Qadi Shurayh was the chief judge in Kufa during and after the Caliphate of 'Ali, may God be pleased with him. Besides judging the cases referred to him, he also used to give advice on different matters to those who applied to him for judgment. Once a young man came to him for advice about marriage.
Qadi Shurayh began his response by reporting to the young man the saying of the Prophet, 'The home of a Muslim family is like Paradise'. Then, he warned him that in order that a home may be like Paradise, the members of the family should have received Islamic education. After that, he narrated to the young man an incident he recollected:
— I was passing by the tents of Banu Makhzum during my youth when I saw a girl and offered her marriage. Her people agreed and we married. But I was having second thoughts as she was the daughter of a nomadic family and I wondered if, having been brought up in desert as a nomad, she might be uneducated and ill-mannered. However, in the early days of our marriage, she told me:
'Master! You are a very famous scholar and jurist, while I am the daughter of the chieftain of a nomadic tribe. You were expected to have married a girl fitted for you in nobility and education, while I was supposed to marry a nomad. However, Destiny ordained that we should marry; it caused an unsophisticated, uncivilized nomadic girl like me to marry a man famous for his knowledge and nobility like you. It is my duty to make you happy as your wife, so teach me what your likes and dislikes are and how I should behave toward your family and friends.'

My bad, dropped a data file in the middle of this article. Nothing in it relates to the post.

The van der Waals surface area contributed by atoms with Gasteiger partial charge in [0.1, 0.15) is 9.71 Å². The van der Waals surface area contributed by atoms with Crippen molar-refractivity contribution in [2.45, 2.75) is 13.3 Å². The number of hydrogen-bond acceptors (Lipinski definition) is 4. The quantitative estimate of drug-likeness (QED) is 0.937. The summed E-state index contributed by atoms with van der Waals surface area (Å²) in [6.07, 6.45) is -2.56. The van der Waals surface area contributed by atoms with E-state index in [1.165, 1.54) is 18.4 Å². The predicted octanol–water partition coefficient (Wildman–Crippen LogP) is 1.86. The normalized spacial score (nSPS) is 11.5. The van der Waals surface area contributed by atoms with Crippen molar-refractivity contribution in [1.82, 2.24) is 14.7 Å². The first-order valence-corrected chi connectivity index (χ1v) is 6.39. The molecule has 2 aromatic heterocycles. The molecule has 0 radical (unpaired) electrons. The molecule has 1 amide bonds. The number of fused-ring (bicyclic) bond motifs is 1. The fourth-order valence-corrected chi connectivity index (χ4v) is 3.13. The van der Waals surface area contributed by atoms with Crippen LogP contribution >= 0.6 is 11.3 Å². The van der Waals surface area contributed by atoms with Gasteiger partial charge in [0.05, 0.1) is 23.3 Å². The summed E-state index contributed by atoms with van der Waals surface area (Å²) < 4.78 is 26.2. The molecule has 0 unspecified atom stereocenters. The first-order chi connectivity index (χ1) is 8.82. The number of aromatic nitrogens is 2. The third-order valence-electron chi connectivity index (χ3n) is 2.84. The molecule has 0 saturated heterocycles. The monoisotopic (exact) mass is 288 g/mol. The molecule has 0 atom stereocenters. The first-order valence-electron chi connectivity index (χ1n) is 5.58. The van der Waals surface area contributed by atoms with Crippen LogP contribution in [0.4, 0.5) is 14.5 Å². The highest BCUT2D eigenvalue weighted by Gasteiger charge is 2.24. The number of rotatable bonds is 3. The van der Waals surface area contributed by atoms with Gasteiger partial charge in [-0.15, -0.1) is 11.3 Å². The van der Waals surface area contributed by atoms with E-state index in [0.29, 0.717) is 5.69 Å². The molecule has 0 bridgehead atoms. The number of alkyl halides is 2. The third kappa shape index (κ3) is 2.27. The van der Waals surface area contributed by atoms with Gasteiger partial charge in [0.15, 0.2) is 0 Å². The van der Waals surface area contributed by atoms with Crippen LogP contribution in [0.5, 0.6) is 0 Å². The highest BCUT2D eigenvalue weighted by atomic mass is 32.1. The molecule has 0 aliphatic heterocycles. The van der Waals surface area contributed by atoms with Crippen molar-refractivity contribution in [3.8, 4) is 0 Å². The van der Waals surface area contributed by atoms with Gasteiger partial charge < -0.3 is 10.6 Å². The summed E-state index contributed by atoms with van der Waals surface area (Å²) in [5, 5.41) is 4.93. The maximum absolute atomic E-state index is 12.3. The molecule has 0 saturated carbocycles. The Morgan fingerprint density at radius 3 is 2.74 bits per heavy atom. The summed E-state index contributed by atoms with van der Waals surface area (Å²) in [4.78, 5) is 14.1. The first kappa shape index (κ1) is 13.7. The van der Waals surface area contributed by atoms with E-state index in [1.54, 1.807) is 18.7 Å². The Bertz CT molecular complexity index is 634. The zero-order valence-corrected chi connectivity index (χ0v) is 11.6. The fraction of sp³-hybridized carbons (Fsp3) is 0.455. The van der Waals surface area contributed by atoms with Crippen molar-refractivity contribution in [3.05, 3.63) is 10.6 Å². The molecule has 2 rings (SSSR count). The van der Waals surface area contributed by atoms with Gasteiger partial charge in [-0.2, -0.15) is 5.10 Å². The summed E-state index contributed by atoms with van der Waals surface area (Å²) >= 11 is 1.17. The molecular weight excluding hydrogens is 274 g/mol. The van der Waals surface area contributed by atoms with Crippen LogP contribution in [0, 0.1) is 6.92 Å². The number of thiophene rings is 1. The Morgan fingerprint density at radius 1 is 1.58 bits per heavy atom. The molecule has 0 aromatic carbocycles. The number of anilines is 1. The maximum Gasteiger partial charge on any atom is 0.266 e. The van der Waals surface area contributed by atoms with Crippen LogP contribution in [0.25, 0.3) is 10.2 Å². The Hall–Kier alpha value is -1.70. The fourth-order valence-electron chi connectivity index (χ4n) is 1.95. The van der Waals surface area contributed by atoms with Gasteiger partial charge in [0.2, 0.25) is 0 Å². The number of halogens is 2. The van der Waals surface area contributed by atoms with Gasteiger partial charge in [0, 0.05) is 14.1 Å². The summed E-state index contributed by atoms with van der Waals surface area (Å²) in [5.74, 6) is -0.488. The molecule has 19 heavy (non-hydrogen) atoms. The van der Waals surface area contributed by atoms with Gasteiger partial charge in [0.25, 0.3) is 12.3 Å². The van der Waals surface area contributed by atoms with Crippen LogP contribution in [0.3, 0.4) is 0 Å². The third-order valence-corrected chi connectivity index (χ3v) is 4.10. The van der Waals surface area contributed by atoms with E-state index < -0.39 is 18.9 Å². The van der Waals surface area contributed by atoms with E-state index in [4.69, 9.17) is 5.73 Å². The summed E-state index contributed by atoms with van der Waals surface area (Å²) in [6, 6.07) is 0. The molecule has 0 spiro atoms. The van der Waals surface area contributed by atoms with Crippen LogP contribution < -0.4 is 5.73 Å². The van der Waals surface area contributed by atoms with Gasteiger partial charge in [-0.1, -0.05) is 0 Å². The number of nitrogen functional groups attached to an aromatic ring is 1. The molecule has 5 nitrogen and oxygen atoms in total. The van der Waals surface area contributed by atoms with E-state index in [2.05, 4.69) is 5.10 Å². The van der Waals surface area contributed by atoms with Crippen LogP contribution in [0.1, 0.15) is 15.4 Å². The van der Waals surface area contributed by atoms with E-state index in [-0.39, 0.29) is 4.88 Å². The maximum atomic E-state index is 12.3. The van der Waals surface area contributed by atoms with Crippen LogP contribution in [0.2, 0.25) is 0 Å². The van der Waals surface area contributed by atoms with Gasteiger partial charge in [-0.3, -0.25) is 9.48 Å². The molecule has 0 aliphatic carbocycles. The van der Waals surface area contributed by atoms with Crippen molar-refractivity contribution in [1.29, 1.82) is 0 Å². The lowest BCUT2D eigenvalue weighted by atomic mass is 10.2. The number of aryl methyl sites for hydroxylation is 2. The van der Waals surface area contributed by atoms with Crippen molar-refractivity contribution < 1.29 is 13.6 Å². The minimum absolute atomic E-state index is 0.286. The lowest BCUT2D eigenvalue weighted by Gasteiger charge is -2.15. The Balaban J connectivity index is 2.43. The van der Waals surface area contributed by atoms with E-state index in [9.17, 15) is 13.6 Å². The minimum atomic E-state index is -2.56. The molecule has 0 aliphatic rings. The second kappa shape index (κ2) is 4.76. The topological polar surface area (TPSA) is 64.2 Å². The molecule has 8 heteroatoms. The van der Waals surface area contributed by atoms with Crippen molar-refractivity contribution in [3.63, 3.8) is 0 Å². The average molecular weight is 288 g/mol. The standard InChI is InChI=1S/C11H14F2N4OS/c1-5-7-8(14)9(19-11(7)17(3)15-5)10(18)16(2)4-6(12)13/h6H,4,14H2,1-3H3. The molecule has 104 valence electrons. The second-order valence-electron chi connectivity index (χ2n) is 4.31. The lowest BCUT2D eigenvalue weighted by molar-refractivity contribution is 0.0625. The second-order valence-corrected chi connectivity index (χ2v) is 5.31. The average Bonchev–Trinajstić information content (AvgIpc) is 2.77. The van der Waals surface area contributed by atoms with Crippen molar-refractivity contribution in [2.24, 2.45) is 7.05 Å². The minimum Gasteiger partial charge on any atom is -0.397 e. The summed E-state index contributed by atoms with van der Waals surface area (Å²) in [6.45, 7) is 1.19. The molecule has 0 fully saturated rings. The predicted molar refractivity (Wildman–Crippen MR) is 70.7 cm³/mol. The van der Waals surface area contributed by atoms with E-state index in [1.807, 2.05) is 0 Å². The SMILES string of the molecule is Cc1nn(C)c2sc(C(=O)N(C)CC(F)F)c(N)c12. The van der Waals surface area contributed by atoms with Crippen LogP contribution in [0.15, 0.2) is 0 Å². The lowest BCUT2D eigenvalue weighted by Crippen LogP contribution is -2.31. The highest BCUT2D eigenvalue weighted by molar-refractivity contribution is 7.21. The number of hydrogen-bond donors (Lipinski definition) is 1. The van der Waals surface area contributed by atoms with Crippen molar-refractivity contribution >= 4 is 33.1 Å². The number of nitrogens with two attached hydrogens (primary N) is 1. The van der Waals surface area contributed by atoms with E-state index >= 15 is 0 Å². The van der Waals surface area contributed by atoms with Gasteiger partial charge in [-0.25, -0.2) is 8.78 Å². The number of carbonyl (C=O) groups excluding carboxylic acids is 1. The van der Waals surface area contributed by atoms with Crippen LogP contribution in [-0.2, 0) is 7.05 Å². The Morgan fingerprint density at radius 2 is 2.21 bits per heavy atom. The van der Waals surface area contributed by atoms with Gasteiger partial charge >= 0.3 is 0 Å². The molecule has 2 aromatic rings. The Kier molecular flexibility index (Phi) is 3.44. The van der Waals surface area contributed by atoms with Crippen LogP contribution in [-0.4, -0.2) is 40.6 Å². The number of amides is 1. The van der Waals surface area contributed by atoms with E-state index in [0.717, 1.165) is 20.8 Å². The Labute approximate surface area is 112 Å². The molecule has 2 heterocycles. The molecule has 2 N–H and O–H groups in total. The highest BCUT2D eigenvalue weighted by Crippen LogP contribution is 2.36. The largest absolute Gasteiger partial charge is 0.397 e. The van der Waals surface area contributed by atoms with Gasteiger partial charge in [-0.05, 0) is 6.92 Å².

I was disappointed and also ashamed of what I had thought of her. I responded to her that if she did as she promised, she would make me really happy.
My wife really did behaved as she had promised. We were leading a very happy life when I saw a veiled woman at home one evening on my return there. She was my mother-in-law. I paid her great respect. She asked me whether I was happy with her daughter. I answered:
— May God be pleased with her and you. I have never seen her neglect her duties either toward me as a wife or toward God as a servant.
My mother-in-law gave me the following unforgettable reply:
— My son! I was certain you would be happy with my daughter, for I brought her up in Paradise. We were living in a tent but our tent was like Paradise. Fear of God, love of His Prophet and a zeal to live the religion prevailed there. Our tent resembled a school of Qur'an. We brought up our daughter according to Islam, for we believed that Islamic education was enough for one to be happy and make one's spouse also happy.
After narrating this memory of his to the young man, Qadi Shurayh concluded:
Dear son! This is my story. That nomadic girl was not brought
up in a city, but she received Islamic education. One can
be happy only by means of Islamic education. I regard myself
as one of the most happy of people on account of a nomadic
girl who received Islamic education. If you marry, choose
a girl who has received true Islamic education.